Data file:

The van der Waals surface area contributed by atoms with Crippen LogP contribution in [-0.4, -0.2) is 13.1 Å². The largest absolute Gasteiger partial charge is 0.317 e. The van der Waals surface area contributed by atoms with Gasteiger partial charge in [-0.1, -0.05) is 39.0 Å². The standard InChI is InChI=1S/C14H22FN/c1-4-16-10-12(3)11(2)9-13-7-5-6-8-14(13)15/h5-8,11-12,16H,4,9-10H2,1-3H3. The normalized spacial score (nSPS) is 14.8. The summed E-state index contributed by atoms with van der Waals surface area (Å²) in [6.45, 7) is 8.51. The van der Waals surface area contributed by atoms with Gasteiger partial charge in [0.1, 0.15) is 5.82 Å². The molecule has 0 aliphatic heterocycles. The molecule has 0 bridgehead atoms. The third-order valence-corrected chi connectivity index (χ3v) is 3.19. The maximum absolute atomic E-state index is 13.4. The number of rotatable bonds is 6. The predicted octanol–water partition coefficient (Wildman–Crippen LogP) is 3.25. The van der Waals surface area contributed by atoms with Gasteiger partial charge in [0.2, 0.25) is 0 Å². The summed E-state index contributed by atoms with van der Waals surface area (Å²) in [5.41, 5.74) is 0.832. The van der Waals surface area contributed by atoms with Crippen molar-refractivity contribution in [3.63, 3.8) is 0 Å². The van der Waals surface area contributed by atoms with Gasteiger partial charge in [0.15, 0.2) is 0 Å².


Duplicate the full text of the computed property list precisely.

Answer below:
The van der Waals surface area contributed by atoms with Crippen LogP contribution in [-0.4, -0.2) is 13.1 Å². The largest absolute Gasteiger partial charge is 0.317 e. The van der Waals surface area contributed by atoms with Gasteiger partial charge in [-0.1, -0.05) is 39.0 Å². The standard InChI is InChI=1S/C14H22FN/c1-4-16-10-12(3)11(2)9-13-7-5-6-8-14(13)15/h5-8,11-12,16H,4,9-10H2,1-3H3. The normalized spacial score (nSPS) is 14.8. The summed E-state index contributed by atoms with van der Waals surface area (Å²) in [6.45, 7) is 8.51. The van der Waals surface area contributed by atoms with Gasteiger partial charge in [0.1, 0.15) is 5.82 Å². The molecule has 0 aliphatic heterocycles. The molecule has 0 bridgehead atoms. The third-order valence-corrected chi connectivity index (χ3v) is 3.19. The maximum absolute atomic E-state index is 13.4. The number of rotatable bonds is 6. The predicted octanol–water partition coefficient (Wildman–Crippen LogP) is 3.25. The van der Waals surface area contributed by atoms with Gasteiger partial charge in [0.2, 0.25) is 0 Å². The summed E-state index contributed by atoms with van der Waals surface area (Å²) in [5.41, 5.74) is 0.832. The van der Waals surface area contributed by atoms with Crippen molar-refractivity contribution in [3.63, 3.8) is 0 Å². The van der Waals surface area contributed by atoms with Gasteiger partial charge in [0.15, 0.2) is 0 Å².